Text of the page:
Evolutionary algorithms for designing reversible cellular automata


Reversible Cellular Automata (RCA) are a particular kind of shift-invariant transformations characterized by dynamics composed only of disjoint cycles. They have many applications in the simulation of physical systems, cryptography, and reversible computing. In this work, we formulate the search of a specific class of RCA – namely, those whose local update rules are defined by conserved landscapes – as an optimization problem to be tackled with Genetic Algorithms (GA) and Genetic Programming (GP). In particular, our experimental investigation revolves around three different research questions, which we address through a single-objective, a multi-objective, and a lexicographic approach. In the single-objective approach, we observe that GP can already find an optimal solution in the initial population. This indicates that evolutionary algorithms are not needed when evolving only the reversibility of such CA, and a more efficient method is to generate at random syntactic trees that define the local update rule. On the other hand, GA and GP proved to be quite effective in the multi-objective and lexicographic approach to (1) discover a trade-off between the reversibility and the Hamming weight of conserved landscape rules, and (2) observe that conserved landscape CA cannot be used in symmetric cryptography because their Hamming weight (and thus their nonlinearity) is too low.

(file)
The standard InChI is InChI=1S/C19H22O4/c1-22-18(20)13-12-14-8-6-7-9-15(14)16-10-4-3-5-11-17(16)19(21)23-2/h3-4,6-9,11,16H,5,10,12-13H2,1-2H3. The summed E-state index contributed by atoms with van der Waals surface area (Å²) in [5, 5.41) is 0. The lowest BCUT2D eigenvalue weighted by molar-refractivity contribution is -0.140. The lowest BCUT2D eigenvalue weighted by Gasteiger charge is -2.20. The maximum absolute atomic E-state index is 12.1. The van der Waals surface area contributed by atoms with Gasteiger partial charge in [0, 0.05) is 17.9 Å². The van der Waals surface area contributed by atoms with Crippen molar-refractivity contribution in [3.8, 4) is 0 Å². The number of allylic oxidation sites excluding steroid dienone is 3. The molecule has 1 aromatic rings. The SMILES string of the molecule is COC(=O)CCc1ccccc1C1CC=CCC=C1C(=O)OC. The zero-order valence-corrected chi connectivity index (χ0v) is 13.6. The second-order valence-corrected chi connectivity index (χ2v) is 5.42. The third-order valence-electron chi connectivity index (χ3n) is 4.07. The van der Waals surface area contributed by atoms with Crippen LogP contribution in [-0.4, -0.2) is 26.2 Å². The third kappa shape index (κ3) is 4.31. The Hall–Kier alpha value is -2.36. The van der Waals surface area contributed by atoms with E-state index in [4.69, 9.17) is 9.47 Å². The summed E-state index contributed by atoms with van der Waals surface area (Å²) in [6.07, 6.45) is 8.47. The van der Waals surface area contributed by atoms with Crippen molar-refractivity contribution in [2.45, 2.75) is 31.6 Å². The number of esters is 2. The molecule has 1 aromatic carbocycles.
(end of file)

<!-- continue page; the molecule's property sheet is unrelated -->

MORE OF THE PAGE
Genet. Program. Evolvable Mach.

Note: this publication is an extension of the paper An Evolutionary View on Reversible Shift-Invariant Transformations